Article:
Step by Step: Divine Guidance for Ordinary Christians
James C. Petty
Phillipsburg, NJ: P&R Publishing, 1999, 279 pages
“What is the will of God for my life?” As followers of Jesus we all long for a clear answer to this question with which this book begins. While on one level the answer is clear – “This is the will of God, even your sanctification” (1 Thess. 4:3) – the application of such broad, general statements to the concrete, specific decisions of our lives can be challenging, even perplexing. How do we receive guidance about the big decisions of who to marry, what college to attend, what vocation to pursue, or what church to join? And what about the dozens of small everyday choices such as which shirt should I wear, where should I go for lunch, and how should I use my free time? How do we make connections between the will of God revealed in Scripture and decision making in daily life? Answering that question is what this book is about. The author divides his eighteen chapters into four parts: The Promise of Guidance, Understanding Guidance, Experiencing Guidance, and Seeking Guidance. The first three parts develop “the theology of guidance” (11), while part four presents a case study which illustrates how to apply seven steps for making wise decisions.
Part One: The Promise of Guidance
Chapter one (“Does God Guide Us?”) discusses the need for guidance from God, especially with the complexity of decision making in today’s world. This is an immensely practical question. Knowing God’s will is no mere theoretical exercise. “When we seek guidance from God, we are not like a student pondering the great questions of life safely seated in a library . . . We are more like a pilot seeking to land a commercial airliner filled with passengers. For a pilot, even the best of them, the pressing need is for current information on position, weather, visibility, and local air traffic. The thought that communication with the control tower might not be possible, predictable, and clear is more than unsettling – it is the stuff of horror films . . . Our relationships, our jobs, our health, and safety can be compromised by a single bad decision” (18). Changes in the home, the workplace, economics, and the moral climate of our culture all accentuate the need for guidance. While this topic has been addressed by many Christian authors and leaders (the author reviewed some thirty-five books on divine guidance in his research), most of them “address their issues in a nontheological way. That is, their books offer no serious study of Scripture, no in-depth interaction with larger theological principles” (26). The author’s obvious aim is to fill that theological gap while still addressing the practical issues.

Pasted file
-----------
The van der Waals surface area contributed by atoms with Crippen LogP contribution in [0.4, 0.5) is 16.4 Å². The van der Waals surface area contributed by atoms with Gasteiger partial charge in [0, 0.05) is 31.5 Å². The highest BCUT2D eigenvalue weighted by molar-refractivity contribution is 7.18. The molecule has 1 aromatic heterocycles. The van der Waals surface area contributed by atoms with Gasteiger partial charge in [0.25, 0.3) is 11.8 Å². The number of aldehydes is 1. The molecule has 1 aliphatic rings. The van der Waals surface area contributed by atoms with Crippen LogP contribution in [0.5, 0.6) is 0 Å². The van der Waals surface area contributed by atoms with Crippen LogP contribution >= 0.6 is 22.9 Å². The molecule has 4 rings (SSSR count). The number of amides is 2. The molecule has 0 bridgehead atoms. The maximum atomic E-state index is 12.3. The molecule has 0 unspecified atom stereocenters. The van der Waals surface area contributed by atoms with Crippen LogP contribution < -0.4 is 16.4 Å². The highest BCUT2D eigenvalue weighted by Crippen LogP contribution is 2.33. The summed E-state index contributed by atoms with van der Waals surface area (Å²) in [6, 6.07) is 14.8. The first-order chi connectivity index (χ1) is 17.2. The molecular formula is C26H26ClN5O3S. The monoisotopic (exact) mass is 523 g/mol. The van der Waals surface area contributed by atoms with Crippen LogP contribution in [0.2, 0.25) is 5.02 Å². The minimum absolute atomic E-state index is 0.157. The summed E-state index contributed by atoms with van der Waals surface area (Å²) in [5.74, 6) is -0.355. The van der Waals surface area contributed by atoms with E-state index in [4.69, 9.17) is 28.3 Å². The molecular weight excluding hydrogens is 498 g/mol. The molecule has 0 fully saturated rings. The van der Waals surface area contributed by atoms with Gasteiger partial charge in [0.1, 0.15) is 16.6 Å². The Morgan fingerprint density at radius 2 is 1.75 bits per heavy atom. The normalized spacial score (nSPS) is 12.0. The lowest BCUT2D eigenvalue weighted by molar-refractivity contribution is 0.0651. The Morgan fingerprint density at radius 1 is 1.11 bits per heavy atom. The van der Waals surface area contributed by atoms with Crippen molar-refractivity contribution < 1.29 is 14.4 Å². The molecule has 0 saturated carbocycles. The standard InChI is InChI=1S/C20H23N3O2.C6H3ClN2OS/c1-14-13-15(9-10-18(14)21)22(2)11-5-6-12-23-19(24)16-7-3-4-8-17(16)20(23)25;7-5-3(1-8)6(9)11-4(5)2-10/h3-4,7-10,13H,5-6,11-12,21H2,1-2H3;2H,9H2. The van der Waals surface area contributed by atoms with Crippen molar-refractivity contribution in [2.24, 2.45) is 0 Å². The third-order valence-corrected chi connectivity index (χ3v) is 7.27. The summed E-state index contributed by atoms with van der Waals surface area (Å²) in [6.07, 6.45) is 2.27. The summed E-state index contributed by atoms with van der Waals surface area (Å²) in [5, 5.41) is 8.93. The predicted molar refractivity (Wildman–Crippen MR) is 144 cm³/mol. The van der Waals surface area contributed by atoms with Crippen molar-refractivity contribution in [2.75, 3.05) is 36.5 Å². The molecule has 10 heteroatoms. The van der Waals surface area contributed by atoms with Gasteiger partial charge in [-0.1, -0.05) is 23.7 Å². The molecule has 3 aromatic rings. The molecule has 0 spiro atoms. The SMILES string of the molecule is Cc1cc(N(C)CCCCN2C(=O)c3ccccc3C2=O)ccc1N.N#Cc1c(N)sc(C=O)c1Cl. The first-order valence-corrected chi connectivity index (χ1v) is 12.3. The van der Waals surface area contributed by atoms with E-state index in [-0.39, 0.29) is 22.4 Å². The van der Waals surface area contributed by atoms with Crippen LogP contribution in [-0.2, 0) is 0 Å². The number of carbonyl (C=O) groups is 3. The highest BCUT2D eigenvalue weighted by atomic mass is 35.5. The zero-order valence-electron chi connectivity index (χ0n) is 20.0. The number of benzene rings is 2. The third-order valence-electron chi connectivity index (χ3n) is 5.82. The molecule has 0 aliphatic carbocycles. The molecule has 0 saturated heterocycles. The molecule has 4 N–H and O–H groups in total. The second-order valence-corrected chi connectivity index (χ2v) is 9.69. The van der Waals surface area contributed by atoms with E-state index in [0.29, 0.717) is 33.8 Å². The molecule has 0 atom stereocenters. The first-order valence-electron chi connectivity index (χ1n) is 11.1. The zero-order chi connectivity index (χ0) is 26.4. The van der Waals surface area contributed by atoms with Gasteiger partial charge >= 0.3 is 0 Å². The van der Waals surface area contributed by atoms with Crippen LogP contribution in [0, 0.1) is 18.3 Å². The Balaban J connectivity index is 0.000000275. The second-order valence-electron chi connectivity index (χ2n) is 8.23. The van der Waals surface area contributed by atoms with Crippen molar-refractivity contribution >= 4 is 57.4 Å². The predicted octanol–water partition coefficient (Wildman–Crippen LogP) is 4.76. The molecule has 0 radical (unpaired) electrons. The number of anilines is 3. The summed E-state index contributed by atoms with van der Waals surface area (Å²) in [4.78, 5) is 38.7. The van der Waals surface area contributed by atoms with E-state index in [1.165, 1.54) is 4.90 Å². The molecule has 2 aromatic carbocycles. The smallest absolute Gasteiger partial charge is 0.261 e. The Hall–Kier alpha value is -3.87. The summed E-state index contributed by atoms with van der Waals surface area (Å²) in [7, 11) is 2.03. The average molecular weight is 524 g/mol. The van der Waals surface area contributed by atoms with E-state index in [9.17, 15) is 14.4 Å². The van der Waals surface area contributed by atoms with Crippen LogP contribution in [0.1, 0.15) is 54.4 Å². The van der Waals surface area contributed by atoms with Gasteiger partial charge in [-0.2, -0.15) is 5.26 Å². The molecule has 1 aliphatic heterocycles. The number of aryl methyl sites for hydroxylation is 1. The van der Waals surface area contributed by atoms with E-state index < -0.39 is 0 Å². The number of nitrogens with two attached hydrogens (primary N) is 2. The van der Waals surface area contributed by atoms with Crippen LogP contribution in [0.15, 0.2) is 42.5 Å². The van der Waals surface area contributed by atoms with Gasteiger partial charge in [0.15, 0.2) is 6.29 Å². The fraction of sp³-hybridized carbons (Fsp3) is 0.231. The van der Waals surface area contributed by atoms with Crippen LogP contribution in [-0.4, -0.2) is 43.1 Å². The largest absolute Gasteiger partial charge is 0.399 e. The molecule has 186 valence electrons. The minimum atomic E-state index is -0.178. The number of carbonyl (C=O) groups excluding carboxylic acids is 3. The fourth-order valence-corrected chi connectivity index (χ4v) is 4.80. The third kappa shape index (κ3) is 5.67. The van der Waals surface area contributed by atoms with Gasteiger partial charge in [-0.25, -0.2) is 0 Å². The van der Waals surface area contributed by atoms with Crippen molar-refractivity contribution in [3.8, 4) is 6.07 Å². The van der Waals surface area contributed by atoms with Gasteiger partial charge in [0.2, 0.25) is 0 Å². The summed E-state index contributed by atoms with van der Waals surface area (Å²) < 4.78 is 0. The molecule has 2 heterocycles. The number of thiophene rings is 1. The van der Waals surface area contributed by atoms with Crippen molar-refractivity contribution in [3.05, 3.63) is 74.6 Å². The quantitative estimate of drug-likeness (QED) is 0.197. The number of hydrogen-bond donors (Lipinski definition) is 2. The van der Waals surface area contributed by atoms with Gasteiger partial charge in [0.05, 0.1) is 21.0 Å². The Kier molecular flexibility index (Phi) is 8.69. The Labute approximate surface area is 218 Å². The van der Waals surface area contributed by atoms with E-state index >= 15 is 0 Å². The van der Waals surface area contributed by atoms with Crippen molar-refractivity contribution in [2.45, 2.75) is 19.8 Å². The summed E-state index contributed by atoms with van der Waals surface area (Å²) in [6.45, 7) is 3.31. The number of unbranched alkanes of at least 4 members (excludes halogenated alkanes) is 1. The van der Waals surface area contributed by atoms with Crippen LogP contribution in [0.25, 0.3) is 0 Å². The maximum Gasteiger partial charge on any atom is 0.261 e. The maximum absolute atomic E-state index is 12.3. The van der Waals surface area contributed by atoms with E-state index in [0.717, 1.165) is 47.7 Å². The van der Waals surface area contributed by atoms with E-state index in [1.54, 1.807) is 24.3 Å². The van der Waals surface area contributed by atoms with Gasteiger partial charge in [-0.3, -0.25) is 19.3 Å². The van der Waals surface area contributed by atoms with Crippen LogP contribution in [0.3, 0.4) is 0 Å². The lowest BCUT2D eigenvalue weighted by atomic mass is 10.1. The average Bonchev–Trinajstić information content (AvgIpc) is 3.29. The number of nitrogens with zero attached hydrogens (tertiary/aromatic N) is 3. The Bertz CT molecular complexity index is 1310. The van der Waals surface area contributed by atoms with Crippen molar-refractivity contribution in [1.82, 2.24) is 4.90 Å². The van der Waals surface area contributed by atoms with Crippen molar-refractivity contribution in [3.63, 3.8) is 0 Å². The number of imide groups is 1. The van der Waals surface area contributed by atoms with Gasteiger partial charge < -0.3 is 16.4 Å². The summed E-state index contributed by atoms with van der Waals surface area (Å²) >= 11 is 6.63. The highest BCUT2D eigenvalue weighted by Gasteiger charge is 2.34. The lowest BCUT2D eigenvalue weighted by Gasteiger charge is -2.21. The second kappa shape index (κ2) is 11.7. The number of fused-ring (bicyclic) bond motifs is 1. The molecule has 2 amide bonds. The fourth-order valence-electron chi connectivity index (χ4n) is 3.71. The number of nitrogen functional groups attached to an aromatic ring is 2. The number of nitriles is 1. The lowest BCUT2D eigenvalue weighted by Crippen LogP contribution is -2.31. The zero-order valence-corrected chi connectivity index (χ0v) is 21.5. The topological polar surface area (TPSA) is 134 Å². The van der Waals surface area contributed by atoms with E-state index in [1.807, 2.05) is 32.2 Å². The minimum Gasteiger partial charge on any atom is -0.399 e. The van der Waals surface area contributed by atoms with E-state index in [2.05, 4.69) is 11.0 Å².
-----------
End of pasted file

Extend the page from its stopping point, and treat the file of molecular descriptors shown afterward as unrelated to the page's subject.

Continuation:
The second chapter asks “How Does God Guide Us?” and compares “three main schools of thought about how God guides” (29). The view most popular in the twentieth century held “that God has a specific and detailed plan for each Christian’s life. Guidance involves discerning that plan” (29). This plan is discerned by “looking carefully into a combination of circumstances, spiritual promptings, inner voices, personal peace of mind, and the counsel of others” (30). While God’s sovereign will certainly embraces the small details of our lives, proponents of this view “insert a hidden assumption – that if there is such a plan, God wants us to know it and will reveal it to those who ask [and] that God’s sovereign plan for each life is intended to be the source and pattern of guidance for the individual” (30-31). We can know this plan as “the circumstances of our daily life . . . concur with the inward promptings of the Spirit and the Word of God” (31, quoting F. B. Meyer). A second perspective, “the traditional charismatic view” is similar to the first, but contends that “God communicates directly and verbally with individuals, families, and churches to let them know his plan for them” (32). In contrast to these views is a third perspective called “the wisdom view” (33) which says “that although God does have an individual and specific plan for every Christian, this plan is strictly secret” and that “divine guidance has nothing to do with discerning this secret plan and using it to make decisions” (33). The wisdom view holds that God guides us by making us wise – giving us insight that equips us for making wise choices.
In chapter three (“Guidance and the Promises of God”), Petty asks, “Does the almighty God, the Maker of heaven and earth, actually promise to provide guidance to his small creatures?” (37). He reminds us that “the universe is so vast that there is an entire galaxy (many containing millions of stars) for every grain of sand on the earth” (38). How could the Creator of such an expansive universe care about the many insignificant details of our lives? Yet, the answer of Scripture (e.g. Psalm 8:3-4) is that God does care! And God does provide personal guidance. Petty is careful here to avoid two extremes. On one hand, we should not attempt to “divine” the will of God the way pagans do. Yet, Petty maintains, “God . . . does far more than reveal his general purposes and then leave us to link ourselves to them or pragmatically calculate the most edifying outcomes” (41). God does personally provide guidance for believers. The rest of the chapter refrains from discussion how God does this and instead focuses on how the Scriptures portray God as guiding and leading his people in various stages of redemptive history (the patriarchs, under the law, in the psalms and prophets, in the Gospels, and after Pentecost). Near the end of the chapter, in a brief comment on Romans 12:2, the author gives a hint as to where he is going: “Knowing God’s will is the fruit of a transformed mind . . . God does hold out to us the prospect of testing and approving the will of God. Such knowledge is not so much a fortune cookie as it is an education” (48-49).
Post a Comment